Update on Burkitt Lymphoma and Leukemia

Dieter Hoelzer, MD, PhD

Professor of Medicine, Department of Hematology, University of Frankfurt, Frankfurt, Germany

H&O  Can you explain the different variants of Burkitt leukemia?

DH  Burkitt lymphoma and Burkitt leukemia (also called mature B-cell acute lymphocytic leukemia [ALL]) have identical cytogenetic aberrations, surface markers, and molecular genetics. The clinical manifestations of Burkitt lymphoma resemble more of high grade malignant lymphomas, whereas B-cell ALL is similar to other subtypes of ALL. Additionally, there is a substantial difference in epidemiology. Burkitt lymphoma is endemic in Africa and a rare disease entity in western countries. In HIV-infected patients, Burkitt lymphoma is one of the most predominant malignancies as a secondary event.

The cytogenetic aberrations are identical in Burkitt lymphoma and mature B-cell ALL: the translocations t(8;14)(q24;q32), t(8;22)(q24;q11), the latter reflecting chromosome 8q24 juxtaposed to the immunoglobulin heavy chain gene locus on chromosome 14q32, and least frequently, the translocation t(2;8)(p12;q24) involving the immunoglobulin kappa gene locus on 2p12.

The surface immunoglobulin is present in both mature B-cell ALL and Burkitt lymphoma, whose cells are usually terminal deoxynucleotidyl transferase (TdT)-negative. The CD19 antigens, as well as the CD20 antigens, are expressed in more than 90% of cells in both disease entities, which are of potential interest for the development of specific antibody therapies.

H&O  What is the standard of care for patients with Burkitt leukemia, and what success have we seen with it?

DH  Two decades ago, adult patients with mature B-cell leukemia were treated with protocols designed for ALL. The outcome was dismal, with a 5-year survival of less than 10% in nearly all reports in the literature.1 However, the treatment strategies for B-cell ALL changed when successful approaches in Burkitt lymphoma emerged.

The first was the introduction of fractionated high-dose cyclophosphamide in Burkitt lymphoma. Since then, treatment protocols have been developed including high-dose fractionated alkylating agents, high-dose methotrexate (MTX), and high-dose cytosine arabinoside in combination with more “conventional” drugs such as steroids, vincristine, and anthracyclines. The cure rate in adult Burkitt lymphoma improved to 50%; results for mature B-cell ALL also improved, but to a lower extent.

The rational treatment for these regimens is the fast doubling time of malignant cells. The treatment cycles have a short length of approximately 5 days, and between the treatment cycles, there are only short intervals to avoid recovery of the malignant cell population.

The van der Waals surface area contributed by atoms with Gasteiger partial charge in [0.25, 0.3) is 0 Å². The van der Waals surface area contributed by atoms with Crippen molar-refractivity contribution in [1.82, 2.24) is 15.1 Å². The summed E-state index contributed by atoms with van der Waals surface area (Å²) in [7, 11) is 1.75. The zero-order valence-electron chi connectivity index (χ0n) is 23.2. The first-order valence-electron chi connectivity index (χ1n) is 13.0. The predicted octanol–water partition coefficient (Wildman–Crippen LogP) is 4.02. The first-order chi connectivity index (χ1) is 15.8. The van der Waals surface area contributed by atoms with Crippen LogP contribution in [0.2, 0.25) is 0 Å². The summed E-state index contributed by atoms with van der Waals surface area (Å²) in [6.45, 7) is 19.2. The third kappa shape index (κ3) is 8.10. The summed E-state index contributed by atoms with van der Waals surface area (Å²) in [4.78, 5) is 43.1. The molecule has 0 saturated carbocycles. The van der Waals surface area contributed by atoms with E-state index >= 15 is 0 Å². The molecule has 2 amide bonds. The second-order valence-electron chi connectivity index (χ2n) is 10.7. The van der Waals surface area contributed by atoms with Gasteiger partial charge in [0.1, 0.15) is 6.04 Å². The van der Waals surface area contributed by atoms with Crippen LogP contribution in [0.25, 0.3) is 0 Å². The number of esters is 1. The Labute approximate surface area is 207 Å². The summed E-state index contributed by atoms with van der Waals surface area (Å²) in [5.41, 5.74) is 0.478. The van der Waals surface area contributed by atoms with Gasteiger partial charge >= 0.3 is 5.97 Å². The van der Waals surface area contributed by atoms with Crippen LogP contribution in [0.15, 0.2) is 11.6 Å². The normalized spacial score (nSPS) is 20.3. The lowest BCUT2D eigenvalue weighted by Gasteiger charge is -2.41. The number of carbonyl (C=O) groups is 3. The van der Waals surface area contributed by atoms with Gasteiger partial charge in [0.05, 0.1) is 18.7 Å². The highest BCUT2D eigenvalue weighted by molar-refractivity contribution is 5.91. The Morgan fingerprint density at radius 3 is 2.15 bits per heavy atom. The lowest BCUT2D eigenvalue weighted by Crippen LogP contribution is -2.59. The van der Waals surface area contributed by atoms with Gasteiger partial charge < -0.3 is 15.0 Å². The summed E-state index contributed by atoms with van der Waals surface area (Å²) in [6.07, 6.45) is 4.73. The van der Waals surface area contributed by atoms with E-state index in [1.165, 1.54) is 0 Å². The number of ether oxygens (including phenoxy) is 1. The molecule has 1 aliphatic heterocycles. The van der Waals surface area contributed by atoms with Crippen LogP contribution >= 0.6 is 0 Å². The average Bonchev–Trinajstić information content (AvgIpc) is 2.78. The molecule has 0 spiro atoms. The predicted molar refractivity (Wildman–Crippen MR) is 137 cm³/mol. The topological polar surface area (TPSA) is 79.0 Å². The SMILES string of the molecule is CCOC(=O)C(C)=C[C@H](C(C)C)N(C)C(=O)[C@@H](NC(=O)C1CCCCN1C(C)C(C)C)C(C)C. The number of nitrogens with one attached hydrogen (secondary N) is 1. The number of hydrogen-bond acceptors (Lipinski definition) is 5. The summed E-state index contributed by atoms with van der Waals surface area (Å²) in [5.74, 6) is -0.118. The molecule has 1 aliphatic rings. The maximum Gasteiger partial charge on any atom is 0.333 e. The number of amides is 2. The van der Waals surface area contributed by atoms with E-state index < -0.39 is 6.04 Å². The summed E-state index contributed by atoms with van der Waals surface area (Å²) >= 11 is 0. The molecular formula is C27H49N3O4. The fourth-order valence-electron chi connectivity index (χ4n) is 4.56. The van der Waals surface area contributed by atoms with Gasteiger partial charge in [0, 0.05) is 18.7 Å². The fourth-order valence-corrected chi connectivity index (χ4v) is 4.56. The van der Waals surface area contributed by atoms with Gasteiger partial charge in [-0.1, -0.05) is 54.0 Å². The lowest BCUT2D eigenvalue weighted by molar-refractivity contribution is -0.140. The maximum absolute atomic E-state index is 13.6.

H&O  Are pediatric regimens considered beneficial in adult patients?

DH  More or less all successful regimens applied in adult Burkitt leukemia/lymphoma are derived from ped–iatric protocols. These are mainly the CODOX-M (cyclophosphamide, vincristine, doxorubicin, high-dose methotrexate)/IVAC (ifosfamide, etoposide, and high-dose cytarabine) and hyper-CVAD (hyperfractionated cyclophosphamide, vincristine, doxorubicin, and dexamethasone)-Ara-C/MTX regimens and those in the German-Berlin-Frankfurt-Munster (BFM) and the French LMB trials. With these protocols, the cure rate of pediatric Burkitt lymphoma/leukemia is high, with a cure rate of 80–90%.2,3 When the same regimens were applied to adults, the cure rates improved by 50% or more, which is a substantial improvement compared to the earlier survival rate of less than 10%, but still clearly inferior to the results obtained in children. In particular, elderly patients (>50 years old) with mature B-cell ALL showed only a modest improvement.

H&O  What are some of the unresolved issues in the treatment of Burkitt leukemia?

DH  When pediatric regimens with short, intensive, high-dose therapies were applied in adults, they caused, in contrast to children, a substantially higher toxicity—neurotoxicity and mucositis in particular. These toxicities led to longer phases of recovery and thereby treatment delays, which are disadvantages in these disease entities. Thus, further intensification did not seem to be the only way to improve outcome in adult Burkitt lymphoma/leukemia.

A new treatment option for adults was the combination of established chemotherapies with an antibody therapy, rituximab (Rituxan, Genentech) in particular, because there is a high expression of CD20. In 2 adult Burkitt lymphoma/leukemia trials, the survival rate was substantially increased. One trial investigated a rituximab plus hyper-CVAD regimen.4 In this study, 44 patients with newly diagnosed non-HIV Burkitt leukemia, Burkitt-like leukemia/lymphoma, or B-cell ALL were treated (median age, 46 years; 23% ≥60 years). Rituximab at 375 mg/m2
was given on days 1 and 11 of hyper-CVAD and on days 1 and 8 of methotrexate and cytarabine for a total of 8 doses. The overall complete response (CR) rate was 89%, with 2 patients achieving partial response (PR); all patients who were  60 years old or older achieved CR. The 3-year survival rates were superior compared to those in patients treated with hyper-CVAD alone.